Planet Earth Weekly

Climate Change and Renewable Energy: Saving Our Planet for Future Generations

The Solar Airplane

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Solar airplane

Powered only by solar energy.

“Clean Technology can accomplish amazing things!”

By Linn Smith

April 26, 2016: Following is an article I wrote in 2013 about the solar airplane and the Solar Impulse. The Solar Impulse 2 is on its around-the-world flight and just finished its 10th leg of its tour, landing in California. It started in Abu Dhubi, in the United Arab Emirates, where it will also end, taking 2 years to complete. It will travel a distance of 35,000 miles on solar only, with cruising speeds between 28mph-56mph.

June 21, 2013—–Photovoltaic (PV) technology, or the solar cell, is a power supply that produces electricity from the sun’s rays. In 1954, Bell Telephone Labs developed the first Photovoltaic Cell capable of powering everyday electrical equipment, but with only 4% efficiency. The solar cell has quickly achieved greater efficiency over the decades, as people seek free energy from the sun and express their concern about CO2 and global warming.

When a solar cell is exposed to light, it can generate an electrical current without being attached to a voltage source. Photovoltaic–the term “photo” is derived from the greek word meaning “light” and “Volt” is from Alessandro Volta, inventor of first battery in 1800. Therefore, photovoltaic cells produce energy from light, which is a sustainable energy source. If something is “sustainable” it has been “developed to meet the needs of the present without compromising the ability of future generations to meet their own needs,” Sustainability also meets the needs of our planet, maintaining a healthy environment in which life can survive and flourish.

Project Sunrise, 1974

The first solar airplane to fly was an unmanned craft , Project Sunrise, in 1974 by Roland Boucher, an engineer for Hughes Aircraft. Boucher developed an aircraft powered only by solar panels on its wings. The Sunrise had a total weight of 22 lbs., could soar to a height of 8,000 ft., and made 28 flights before being destroyed in turbulant weather. Boucher’s invention had enough success to “demonstrate the feasibility of solar powered flight at extreme altitudes,” and opened the door for solar innovators to take to the sky!

The Solar Airplane

The Solar Airplane: 17,000 Solar Cells attached to the wing

Flying Around the World with Solar

Jump ahead to 2013, a solar airplane that can fly forever without landing, developed by a company called Solar Impulse which was founded by Bertrand Piccard and Andre Borschberg. Piccard came up with the idea of flying a solar aircraft after circling the earth in a hot air balloon. He stated, “After using almost three tons of fuel during my balloon trip, I knew I wanted to try to create a cleaner way of traveling. The balloon trip was almost a failure due to the dependency on fuel. On that day, I made a promise that the next time I would fly around the world, it would be with no fuel at all.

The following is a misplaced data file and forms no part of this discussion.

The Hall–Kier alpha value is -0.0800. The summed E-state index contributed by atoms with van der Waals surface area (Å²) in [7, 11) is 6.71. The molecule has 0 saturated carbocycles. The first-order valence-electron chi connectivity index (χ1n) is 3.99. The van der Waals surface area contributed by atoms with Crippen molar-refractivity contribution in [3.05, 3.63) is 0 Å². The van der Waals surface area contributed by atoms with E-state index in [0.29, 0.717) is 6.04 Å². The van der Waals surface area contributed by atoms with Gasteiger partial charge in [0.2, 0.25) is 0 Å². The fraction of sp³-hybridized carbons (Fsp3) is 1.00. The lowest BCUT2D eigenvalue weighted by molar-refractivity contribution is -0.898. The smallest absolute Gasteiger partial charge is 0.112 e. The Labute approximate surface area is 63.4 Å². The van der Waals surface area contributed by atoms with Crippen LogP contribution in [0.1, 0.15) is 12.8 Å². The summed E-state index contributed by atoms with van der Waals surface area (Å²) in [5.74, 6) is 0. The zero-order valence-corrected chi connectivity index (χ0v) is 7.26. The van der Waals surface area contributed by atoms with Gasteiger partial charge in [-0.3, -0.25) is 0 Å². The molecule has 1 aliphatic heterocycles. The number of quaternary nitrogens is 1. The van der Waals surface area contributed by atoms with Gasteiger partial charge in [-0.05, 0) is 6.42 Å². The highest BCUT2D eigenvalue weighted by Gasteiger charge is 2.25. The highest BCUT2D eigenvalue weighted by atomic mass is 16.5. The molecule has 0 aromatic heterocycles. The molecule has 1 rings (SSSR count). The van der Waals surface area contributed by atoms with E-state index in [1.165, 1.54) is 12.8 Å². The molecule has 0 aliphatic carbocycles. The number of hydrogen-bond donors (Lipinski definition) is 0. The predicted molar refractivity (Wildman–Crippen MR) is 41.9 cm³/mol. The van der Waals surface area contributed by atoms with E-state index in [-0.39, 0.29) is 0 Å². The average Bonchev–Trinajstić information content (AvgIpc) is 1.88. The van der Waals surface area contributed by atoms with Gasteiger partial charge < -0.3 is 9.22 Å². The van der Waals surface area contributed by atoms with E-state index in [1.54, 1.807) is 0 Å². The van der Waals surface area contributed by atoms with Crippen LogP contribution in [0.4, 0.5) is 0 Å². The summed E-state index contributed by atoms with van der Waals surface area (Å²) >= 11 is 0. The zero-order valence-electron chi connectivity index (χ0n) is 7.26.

The Solar Airplane

The Solar Airplane: Around-the-World-Tour.

The solar Impulse Company

“Our company, Solar Impulse, has a goal—to prove that progress is possible using clean forms of energy.” The Solar Impulse aircraft is a one man airplane, can fly night or day, uses 12,000 solar cells mounted on its wings and stores the sun’s power in batteries–no fuel used! It flies approximately 45mph, uses the latest technology in advanced batteries to store the power of the sun and enables the aircraft to fly round-the-clock. It has the wingspan equal to a 747 jet, but weighs no more than a car.

Piccard and Borschberg piloted the Solar Impulse aircraft, alternatively, beginning May 3, 2013, making city-to-city jaunts starting in San Francisco and landing in Washington D.C. 45 days later. This transcontinental flight has prepared the way for Solar Impulse’s second generation of aircraft which will fly around the world in 2015. The improved version will have a larger cockpit and everything necessary for the pilot to survive in the air for 5 or 6 days.

The Future of Solar Technology

Finally, I will leave you with a question asked to Piccard in the June issue of “Popular Mechanics” Magazine:

Question:”What are the future applications of solar airplane technology?”

Answer: “The technologies we carry on board Solar Impulse, if they were massively used everywhere in the world, would allow people to cut in half the energy consumption of our world and produce half of the rest with renewable sources. We have the best electrical engines, the best batteries, the lightest materials for our solar structure, the best insulation materials, the most efficient lighting system, and all this can be used to build houses and cars, and for lighting, cooling and heating systems everywhere. The problem is the resistance of people against changes. Too many people are afraid of losing their habits and beliefs, so the introduction of clean technologies on the consumer market is taking far too long.”

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Author: Planet Earth Weekly

My goal, as a responsible adult, is to leave a planet that people, plants, and animals can continue to occupy comfortably. I am an educator by profession. While educating myself on Climate Change and Renewable Resources, I hope to share my knowledge and images with those that share my concern. Dr. John J. Hidore is a retired professor from the University of North Carolina at Greensboro and I am proud to call him my Uncle. His work has taken him to regions across the globe—including the Middle East, where he conducted research for a year in the Sudan. He has written many books, such as Climatology: An Atmospheric Science and Global Environmental Change.----Linn Smith

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